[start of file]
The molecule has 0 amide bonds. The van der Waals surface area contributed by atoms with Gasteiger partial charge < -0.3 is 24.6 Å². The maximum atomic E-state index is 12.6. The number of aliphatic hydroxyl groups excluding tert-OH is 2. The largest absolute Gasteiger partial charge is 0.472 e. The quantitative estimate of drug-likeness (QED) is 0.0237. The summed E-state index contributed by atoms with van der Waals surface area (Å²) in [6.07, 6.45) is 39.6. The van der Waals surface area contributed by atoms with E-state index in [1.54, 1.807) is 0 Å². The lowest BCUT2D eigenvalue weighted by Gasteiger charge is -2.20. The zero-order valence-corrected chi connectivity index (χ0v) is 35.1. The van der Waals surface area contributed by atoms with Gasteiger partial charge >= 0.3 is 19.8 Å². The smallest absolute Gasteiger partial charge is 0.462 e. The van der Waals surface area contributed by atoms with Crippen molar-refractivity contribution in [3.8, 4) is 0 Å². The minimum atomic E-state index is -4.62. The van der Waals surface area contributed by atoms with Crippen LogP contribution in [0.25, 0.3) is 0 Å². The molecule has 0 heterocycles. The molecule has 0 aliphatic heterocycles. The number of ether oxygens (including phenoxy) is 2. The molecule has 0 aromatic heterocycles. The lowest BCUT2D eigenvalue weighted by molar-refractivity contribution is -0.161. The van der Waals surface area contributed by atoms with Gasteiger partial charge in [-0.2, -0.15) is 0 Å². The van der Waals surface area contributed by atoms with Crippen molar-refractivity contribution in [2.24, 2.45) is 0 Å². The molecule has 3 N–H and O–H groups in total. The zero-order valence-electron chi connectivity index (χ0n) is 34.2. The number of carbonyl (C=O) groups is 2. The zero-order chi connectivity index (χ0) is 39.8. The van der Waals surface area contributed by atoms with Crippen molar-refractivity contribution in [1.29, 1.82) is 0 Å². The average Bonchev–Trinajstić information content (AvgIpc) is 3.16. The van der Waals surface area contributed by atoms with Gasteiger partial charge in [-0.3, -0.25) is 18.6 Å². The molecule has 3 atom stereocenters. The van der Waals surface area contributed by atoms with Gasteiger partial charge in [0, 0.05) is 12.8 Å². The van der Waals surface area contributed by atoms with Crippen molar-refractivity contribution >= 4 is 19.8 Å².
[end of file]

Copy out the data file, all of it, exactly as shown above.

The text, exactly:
The molecule has 0 amide bonds. The van der Waals surface area contributed by atoms with Gasteiger partial charge < -0.3 is 24.6 Å². The maximum atomic E-state index is 12.6. The number of aliphatic hydroxyl groups excluding tert-OH is 2. The largest absolute Gasteiger partial charge is 0.472 e. The quantitative estimate of drug-likeness (QED) is 0.0237. The summed E-state index contributed by atoms with van der Waals surface area (Å²) in [6.07, 6.45) is 39.6. The van der Waals surface area contributed by atoms with E-state index in [1.54, 1.807) is 0 Å². The lowest BCUT2D eigenvalue weighted by Gasteiger charge is -2.20. The zero-order valence-corrected chi connectivity index (χ0v) is 35.1. The van der Waals surface area contributed by atoms with Gasteiger partial charge >= 0.3 is 19.8 Å². The smallest absolute Gasteiger partial charge is 0.462 e. The van der Waals surface area contributed by atoms with Crippen molar-refractivity contribution in [3.8, 4) is 0 Å². The minimum atomic E-state index is -4.62. The van der Waals surface area contributed by atoms with Crippen LogP contribution in [0.25, 0.3) is 0 Å². The molecule has 0 heterocycles. The molecule has 0 aliphatic heterocycles. The number of ether oxygens (including phenoxy) is 2. The molecule has 0 aromatic heterocycles. The lowest BCUT2D eigenvalue weighted by molar-refractivity contribution is -0.161. The van der Waals surface area contributed by atoms with Gasteiger partial charge in [-0.2, -0.15) is 0 Å². The van der Waals surface area contributed by atoms with Crippen molar-refractivity contribution in [2.24, 2.45) is 0 Å². The molecule has 3 N–H and O–H groups in total. The zero-order valence-electron chi connectivity index (χ0n) is 34.2. The number of carbonyl (C=O) groups is 2. The zero-order chi connectivity index (χ0) is 39.8. The van der Waals surface area contributed by atoms with Crippen molar-refractivity contribution in [1.29, 1.82) is 0 Å². The average Bonchev–Trinajstić information content (AvgIpc) is 3.16. The van der Waals surface area contributed by atoms with Gasteiger partial charge in [-0.3, -0.25) is 18.6 Å². The molecule has 3 atom stereocenters. The van der Waals surface area contributed by atoms with Gasteiger partial charge in [0, 0.05) is 12.8 Å². The van der Waals surface area contributed by atoms with Crippen molar-refractivity contribution >= 4 is 19.8 Å².